https://www.duolingo.com/profile/MattynotMa

What if I wanted to say "That pig is small"?


https://www.duolingo.com/profile/fehrerdef

Then you use either "Jenes Schwein ist klein" (literal translation, but not so common) or also "Das Schwein ist klein". (colloquial: "Das Schwein da ist klein").


https://www.duolingo.com/profile/AbunPang

Another option is adding da or (less commonly) dort. Das Schwein da/dort is unambiguously “that pig over there”.


https://www.duolingo.com/profile/mizinamo

What if I wanted to say "That pig is small"?

You would write it the same way, but pronounce it slightly differently - with stress on das rather than on Schwein.

(jenes Schwein is extremely uncommon, in my experience.)


https://www.duolingo.com/profile/fehrerdef

In spoken language it can almost never be found. But in written texts you can still find it.


https://www.duolingo.com/profile/Lucija104

Das sound like der


https://www.duolingo.com/profile/neevroks

Why doesn't "the pig's small" work? It's gramatically correct (I think).


https://www.duolingo.com/profile/Donatello732

For some reason the app doesn't recognize conjunctions as correct but in essence yes you were technically gramatically correct


https://www.duolingo.com/profile/bill688447

Why doesn't it accept swine for pig?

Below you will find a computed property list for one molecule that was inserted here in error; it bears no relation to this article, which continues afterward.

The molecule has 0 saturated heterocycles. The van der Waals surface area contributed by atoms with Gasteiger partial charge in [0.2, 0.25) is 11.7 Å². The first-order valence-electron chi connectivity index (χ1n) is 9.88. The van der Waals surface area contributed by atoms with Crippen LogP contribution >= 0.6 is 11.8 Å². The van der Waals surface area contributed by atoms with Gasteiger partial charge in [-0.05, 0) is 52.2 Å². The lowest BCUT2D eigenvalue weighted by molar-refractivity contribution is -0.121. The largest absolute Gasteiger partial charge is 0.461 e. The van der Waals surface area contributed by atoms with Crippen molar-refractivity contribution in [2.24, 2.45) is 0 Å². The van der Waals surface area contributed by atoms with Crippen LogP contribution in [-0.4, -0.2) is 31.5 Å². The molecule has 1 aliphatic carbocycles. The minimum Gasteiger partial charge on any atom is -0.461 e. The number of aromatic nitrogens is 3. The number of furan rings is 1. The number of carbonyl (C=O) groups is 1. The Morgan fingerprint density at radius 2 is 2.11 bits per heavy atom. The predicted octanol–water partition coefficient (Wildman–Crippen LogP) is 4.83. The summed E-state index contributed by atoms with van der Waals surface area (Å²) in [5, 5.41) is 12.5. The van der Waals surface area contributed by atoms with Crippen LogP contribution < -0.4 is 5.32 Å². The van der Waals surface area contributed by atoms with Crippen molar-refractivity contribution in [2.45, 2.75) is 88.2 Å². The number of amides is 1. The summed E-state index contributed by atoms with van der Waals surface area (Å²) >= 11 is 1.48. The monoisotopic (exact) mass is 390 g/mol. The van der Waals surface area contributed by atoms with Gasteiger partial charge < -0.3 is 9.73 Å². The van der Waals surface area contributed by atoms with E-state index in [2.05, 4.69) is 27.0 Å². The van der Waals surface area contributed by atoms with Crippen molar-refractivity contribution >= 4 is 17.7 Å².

https://www.duolingo.com/profile/AbunPang

Does your dialect of English use swine for the farm animal (not wild boars (these are pretty much always Wildschweine rather than just Schweine in German) in the singular? If so, feel free to report it.


https://www.duolingo.com/profile/Siddheswar_Mukh

Why das schwein and not die schwein ?


https://www.duolingo.com/profile/AbunPang

Because Schwein is a neuter noun.


https://www.duolingo.com/profile/Mor944689

why not "the pig is short"?


https://www.duolingo.com/profile/AbunPang

Compare my answer to EuanMcElhinney’s question above.


https://www.duolingo.com/profile/EltonFreitas9

I notice Germans use Schwein very often. Does it have some special meaning?


https://www.duolingo.com/profile/AbunPang

As with any animal, you can use the name as an abbreviation for its meat: Ich esse kein Schwein. “I don’t eat pork.” And Schwein can also be used as an insult. But apart from that, there is no special meaning I can think of, no.


https://www.duolingo.com/profile/EneGomez3

Calvin "small?" Ok, i'll leave


https://www.duolingo.com/profile/fehrerdef

Sure. "klein" means "small". That is most probably the origin of that name.


https://www.duolingo.com/profile/KanneCarol

Incomplete instruction as shown "Speak this sentence", in fact they should add it with "in English".


https://www.duolingo.com/profile/BohyeJung

Didn't we learn that Klein is only for person???


https://www.duolingo.com/profile/AbunPang